RESULTS – Microcosms 99

Thanks to everyone who submitted a story to Microcosms 99. There were 14 entries this week.

 

Please keep returning to Microcosms, and retweet / spread the word about this contest among your followers and friends.

Don’t forget that Microcosms exists primarily to provide a platform for the flash fiction community to hone their skills, and secondarily to give entrants a chance of receiving an accolade from that week’s judge. We also have the vote button for anyone, not just fellow entrants, to register their favourite/favorite(s) and thus establish a Community Pick.

We encourage everyone to reply with a positive comment to any and all of the entries AT ANY TIME: It’s good to have feedback.

MC 98 Judge’s Pick, Sian Brighal kindly agreed to act as judge for this contest. Here’s what she had to say:

It’s great to see so many entries, and they were all wonderful reads. I will always be amazed at how diverse the outcomes from the three elements can be. It made judging one of the best and the worst things, but it’s always a pleasure. I loved the range of genres; you’re a crazy wonderful bunch of writers. Thanks to Geoff for the round-up of events and the prompts, and thanks for the stories.

Sian

Favourite / Favorite Lines

Alva Holland – Turns out the food is off, passengers are sick, would-be murderers haven’t the strength, the Marshall is murdered by a feather-wielding matron of honour, the cocaine gets flushed, the businessman saves himself by knifing the Russian, while the fed-up purser plans a future with the flight engineer.

So many fantastic lines in this, but I had to pick this sweet round-up of every nefarious plan and outcome.

Eloise – It says ‘Now your Goose is cooked’.

After reading the story, this sentence popped back. Does it suggest a deeper relationship? It became a very intriguing line.

Bill Engleson – The highway teases. None of us drives anymore.

There were many beautiful sentences in this, but this one really hooked me. The sense of things moving, destinations and ways to freedom, to escape, to life and adventure…all ended with the knowledge that they can no longer drive.

Nthato Morakabi – In the parking lot, I step into the white Datsun waiting for me.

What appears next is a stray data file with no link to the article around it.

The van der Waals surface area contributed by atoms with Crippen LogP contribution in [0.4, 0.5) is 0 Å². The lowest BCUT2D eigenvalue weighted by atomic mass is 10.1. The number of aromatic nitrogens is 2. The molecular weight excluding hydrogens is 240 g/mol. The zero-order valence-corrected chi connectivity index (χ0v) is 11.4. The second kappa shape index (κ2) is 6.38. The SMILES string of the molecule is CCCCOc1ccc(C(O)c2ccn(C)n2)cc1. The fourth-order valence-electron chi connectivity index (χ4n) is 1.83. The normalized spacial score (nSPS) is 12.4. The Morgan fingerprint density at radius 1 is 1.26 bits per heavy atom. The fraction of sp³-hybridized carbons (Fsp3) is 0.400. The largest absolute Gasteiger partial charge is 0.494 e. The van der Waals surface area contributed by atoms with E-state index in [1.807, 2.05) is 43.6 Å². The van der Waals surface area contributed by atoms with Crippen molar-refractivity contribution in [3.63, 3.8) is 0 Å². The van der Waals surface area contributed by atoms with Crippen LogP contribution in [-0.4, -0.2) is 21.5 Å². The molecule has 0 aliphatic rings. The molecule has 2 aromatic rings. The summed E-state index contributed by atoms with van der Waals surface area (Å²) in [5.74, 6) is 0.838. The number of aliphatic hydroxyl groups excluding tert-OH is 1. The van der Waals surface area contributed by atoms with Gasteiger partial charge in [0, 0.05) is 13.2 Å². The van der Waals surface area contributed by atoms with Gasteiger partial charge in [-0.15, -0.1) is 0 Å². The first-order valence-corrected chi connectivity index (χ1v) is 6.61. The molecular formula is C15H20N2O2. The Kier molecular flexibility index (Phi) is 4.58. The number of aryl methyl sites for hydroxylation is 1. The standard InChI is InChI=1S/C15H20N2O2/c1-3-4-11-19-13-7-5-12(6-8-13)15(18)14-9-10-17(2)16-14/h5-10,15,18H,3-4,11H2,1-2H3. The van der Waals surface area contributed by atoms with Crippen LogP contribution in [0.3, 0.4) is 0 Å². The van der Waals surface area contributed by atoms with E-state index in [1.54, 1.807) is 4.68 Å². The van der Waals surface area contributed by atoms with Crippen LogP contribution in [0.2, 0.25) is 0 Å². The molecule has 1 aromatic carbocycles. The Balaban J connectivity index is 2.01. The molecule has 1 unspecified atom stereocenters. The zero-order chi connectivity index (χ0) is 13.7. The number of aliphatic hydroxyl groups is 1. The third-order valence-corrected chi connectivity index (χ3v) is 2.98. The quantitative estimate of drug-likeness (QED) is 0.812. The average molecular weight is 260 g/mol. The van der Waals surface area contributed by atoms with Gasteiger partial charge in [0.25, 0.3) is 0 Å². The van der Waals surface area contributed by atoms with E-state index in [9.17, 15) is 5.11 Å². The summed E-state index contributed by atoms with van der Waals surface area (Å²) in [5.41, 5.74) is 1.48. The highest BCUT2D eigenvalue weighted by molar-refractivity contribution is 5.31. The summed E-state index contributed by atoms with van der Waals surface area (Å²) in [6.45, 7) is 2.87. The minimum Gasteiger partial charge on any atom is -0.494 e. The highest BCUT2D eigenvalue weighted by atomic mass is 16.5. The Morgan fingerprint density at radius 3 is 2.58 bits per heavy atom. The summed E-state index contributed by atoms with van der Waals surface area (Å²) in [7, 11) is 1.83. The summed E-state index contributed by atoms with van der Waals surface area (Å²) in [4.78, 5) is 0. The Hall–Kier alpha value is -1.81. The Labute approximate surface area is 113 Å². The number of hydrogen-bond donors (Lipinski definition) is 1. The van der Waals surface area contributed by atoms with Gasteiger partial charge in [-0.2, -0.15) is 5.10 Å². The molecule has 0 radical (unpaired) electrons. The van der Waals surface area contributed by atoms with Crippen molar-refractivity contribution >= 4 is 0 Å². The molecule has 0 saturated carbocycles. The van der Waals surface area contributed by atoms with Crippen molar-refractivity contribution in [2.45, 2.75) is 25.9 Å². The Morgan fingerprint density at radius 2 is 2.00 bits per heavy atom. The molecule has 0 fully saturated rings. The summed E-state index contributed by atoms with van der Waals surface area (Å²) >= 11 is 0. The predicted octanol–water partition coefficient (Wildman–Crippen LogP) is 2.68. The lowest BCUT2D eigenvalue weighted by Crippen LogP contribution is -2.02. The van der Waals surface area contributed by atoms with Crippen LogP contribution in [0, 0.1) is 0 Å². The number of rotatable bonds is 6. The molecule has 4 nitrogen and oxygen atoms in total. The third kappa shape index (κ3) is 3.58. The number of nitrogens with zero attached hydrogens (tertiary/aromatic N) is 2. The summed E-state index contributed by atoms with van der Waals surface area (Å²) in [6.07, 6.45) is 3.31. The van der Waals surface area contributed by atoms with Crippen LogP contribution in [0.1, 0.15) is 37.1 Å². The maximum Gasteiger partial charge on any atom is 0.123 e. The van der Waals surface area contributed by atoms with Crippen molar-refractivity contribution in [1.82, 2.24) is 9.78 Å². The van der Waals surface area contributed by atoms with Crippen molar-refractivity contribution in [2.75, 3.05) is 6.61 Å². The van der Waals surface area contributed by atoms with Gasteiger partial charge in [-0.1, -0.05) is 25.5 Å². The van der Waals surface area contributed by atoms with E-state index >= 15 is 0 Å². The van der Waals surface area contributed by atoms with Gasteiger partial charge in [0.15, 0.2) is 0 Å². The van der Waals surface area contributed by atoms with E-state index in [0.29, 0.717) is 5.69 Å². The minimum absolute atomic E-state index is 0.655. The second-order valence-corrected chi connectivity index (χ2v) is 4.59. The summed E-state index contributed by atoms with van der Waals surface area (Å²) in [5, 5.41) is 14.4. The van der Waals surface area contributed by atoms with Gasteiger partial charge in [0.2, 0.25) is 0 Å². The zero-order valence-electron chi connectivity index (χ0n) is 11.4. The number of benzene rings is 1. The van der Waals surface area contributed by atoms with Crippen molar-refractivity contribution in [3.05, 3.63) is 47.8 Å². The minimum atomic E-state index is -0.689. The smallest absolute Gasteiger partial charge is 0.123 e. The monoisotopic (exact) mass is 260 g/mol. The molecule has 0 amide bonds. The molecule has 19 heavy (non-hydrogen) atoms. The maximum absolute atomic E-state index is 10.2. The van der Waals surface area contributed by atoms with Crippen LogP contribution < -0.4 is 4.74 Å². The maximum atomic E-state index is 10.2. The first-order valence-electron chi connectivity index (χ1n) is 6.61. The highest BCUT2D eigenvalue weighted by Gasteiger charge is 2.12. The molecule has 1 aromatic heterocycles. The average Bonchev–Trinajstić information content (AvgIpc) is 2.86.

This line puts conspiracy firmly back into the story.

Mark Sadler – “Then I posted a few unfortunate comments on social media that resulted in Ellis putting me on their ‘no fly’ list.”

Excellent line!

Geoff Le Pard – It was the least the wall could do.

Brilliantly gives a frame of reference.

Kelly Griffiths – Finally, when Bentley finished unloading every awesome facet of himself with the exception of his name, he extended his hand for a shake. “Bentley,” he said. “Ferguson.”

An amazing set up for the next line. Brilliant!

Angelique Pacheco – When the mist finally settled, rose-tinted bodies could be seen sleeping peacefully, arms and legs entwined like lovers.

Such a powerful line.

JK – Sometimes my life felt like a dream, other times my dreams felt like life.

This is a beautiful opening line.

Nancy Chenier – Immigrant bodies dissolve after three days, unlike the earlier human versions.

This line offers greater clues to what’s going on, giving some context to time period, the crimes committed, some evolutionary process, maybe some engineering.

Dana Faletti – Special welcome to celebrity guest – Jared Johnson – author of Iced Love – acclaimed romance series. I believe his real name’s Horace?”

The turning point of the story. A great line.

Nicolette Stephens – He wasn’t very good at dealing with customer complaints, not since people started expecting stuff for nothing, but Marge had practiced complaining on me for thirty-five years.

A brilliant observation and line.

Steve Lodge – He said he went out for groceries. So where were they?